A tweet by user PookleBlinky showing how hard it is to afford rent on minimum wage has gone viral, racking up 60,000 retweets and counting and starting a spirited conversation about income and housing in America.
There's only one problem, as some critics have noted: It's not terribly useful to compare federal minimum wage with the average U.S. rent. Local median rents would be a fairer metric.
But research from 2017 that uses local median rents came to a similarly grim conclusion. Though the absolute least that an employer is legally allowed to pay an employee for an hour's work varies across the country, one fact remains constant: In no state does working 40 hours a week for minimum wage enable a person to rent a median two-bedroom apartment.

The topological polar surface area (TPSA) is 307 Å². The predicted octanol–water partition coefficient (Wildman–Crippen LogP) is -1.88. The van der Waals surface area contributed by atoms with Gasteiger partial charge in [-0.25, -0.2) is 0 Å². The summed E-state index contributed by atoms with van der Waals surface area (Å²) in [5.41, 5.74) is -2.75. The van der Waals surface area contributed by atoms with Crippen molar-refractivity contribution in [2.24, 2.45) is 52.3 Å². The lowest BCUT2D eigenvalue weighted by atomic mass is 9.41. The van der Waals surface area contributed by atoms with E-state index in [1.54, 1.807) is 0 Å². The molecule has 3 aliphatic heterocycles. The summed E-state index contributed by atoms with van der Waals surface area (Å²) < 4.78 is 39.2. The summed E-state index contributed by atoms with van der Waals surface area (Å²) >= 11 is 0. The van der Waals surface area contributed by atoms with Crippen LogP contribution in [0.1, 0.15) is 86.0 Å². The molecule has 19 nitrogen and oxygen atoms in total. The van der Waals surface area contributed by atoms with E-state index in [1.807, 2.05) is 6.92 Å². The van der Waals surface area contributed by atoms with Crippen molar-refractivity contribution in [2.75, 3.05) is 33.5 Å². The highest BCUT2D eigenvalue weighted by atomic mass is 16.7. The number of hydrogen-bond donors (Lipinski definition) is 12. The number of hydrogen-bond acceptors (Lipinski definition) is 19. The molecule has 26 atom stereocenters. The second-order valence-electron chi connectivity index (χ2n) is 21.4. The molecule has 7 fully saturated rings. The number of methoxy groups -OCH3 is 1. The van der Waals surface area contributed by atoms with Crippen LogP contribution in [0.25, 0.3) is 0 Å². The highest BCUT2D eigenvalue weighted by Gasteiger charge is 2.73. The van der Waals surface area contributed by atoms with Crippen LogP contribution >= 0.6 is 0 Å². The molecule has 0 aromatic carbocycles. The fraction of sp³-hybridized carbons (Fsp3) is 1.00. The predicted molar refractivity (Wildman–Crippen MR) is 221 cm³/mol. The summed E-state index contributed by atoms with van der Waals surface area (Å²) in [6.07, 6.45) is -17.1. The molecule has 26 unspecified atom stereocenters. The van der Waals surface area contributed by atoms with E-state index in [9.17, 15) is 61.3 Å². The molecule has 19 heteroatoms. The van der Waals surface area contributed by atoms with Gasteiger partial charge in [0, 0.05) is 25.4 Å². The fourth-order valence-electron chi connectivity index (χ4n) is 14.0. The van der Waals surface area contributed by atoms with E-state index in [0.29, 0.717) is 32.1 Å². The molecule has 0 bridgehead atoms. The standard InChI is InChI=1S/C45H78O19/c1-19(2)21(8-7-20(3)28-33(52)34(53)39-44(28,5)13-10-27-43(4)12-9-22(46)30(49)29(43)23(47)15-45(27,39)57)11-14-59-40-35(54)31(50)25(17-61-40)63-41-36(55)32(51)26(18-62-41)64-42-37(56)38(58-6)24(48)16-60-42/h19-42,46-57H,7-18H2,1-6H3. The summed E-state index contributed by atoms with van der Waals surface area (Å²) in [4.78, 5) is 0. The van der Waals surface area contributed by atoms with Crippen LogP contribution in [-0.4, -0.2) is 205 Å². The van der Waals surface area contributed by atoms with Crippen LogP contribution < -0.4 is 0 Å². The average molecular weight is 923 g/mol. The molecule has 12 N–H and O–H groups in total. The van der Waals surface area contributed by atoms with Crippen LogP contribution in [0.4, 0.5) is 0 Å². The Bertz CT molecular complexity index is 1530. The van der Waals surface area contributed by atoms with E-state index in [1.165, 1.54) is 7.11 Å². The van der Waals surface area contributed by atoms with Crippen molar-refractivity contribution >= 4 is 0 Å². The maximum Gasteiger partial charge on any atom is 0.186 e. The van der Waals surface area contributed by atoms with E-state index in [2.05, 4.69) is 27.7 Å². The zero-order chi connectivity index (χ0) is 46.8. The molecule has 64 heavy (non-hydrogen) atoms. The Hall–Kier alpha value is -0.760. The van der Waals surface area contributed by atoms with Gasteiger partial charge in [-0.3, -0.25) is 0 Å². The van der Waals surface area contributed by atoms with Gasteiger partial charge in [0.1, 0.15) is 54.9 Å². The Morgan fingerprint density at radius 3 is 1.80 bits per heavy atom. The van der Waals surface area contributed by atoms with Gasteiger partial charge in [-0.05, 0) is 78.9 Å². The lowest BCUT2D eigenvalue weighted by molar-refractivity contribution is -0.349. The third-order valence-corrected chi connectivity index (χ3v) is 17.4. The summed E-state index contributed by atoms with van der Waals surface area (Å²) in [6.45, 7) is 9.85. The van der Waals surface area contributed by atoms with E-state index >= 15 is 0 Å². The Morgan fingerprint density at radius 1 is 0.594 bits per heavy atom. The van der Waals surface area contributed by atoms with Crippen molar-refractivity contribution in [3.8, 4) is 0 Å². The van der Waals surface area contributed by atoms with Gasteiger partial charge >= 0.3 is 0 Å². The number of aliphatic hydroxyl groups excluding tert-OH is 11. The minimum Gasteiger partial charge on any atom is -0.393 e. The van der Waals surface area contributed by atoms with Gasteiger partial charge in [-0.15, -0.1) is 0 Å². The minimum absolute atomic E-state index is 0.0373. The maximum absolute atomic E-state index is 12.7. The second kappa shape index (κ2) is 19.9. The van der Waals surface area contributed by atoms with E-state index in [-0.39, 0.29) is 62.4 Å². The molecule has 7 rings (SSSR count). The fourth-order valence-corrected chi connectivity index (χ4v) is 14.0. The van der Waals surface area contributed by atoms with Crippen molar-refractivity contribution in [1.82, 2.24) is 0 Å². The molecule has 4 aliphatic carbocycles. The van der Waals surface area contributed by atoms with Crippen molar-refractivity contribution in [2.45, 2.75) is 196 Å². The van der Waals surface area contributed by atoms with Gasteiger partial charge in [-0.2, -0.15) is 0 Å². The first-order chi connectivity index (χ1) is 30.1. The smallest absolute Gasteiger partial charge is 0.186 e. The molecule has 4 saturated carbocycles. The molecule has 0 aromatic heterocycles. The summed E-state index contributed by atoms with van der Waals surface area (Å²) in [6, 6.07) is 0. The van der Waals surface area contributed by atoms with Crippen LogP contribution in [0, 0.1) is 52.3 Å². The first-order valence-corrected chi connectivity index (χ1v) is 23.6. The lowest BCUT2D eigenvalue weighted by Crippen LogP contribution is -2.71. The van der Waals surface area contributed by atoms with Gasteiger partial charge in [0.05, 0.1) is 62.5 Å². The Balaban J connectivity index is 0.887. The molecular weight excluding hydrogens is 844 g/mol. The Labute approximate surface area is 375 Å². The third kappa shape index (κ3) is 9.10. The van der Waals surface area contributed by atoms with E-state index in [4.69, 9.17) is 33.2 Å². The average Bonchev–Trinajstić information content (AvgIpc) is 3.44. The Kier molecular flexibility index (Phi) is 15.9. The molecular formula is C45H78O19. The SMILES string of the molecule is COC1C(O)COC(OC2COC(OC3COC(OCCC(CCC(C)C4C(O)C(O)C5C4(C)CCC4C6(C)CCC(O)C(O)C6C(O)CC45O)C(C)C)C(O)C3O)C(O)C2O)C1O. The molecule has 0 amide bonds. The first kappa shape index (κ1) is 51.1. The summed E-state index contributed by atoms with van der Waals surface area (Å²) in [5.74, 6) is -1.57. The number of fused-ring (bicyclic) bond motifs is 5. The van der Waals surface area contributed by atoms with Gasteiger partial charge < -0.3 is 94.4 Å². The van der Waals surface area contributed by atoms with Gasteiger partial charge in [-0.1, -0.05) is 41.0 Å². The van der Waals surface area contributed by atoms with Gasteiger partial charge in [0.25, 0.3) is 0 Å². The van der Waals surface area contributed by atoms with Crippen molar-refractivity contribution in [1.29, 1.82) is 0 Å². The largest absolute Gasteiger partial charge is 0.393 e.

That's according to findings from the National Low Income Housing Coalition covered by The Washington Post. Across the country, the NLIHC reports, even full-time workers would have to make about or more than twice as much to afford a typical home.
In states such as Alaska, Washington, Colorado, Florida, Virginia, Illinois and most of the Northeast, workers would have to make over $20 an hour. Workers in California, D.C. and Hawaii are the hardest hit by the price of housing: They need to earn a whopping $30, $33 or $35 an hour, respectively, to afford a two-bedroom.
The federal minimum wage is $7.25.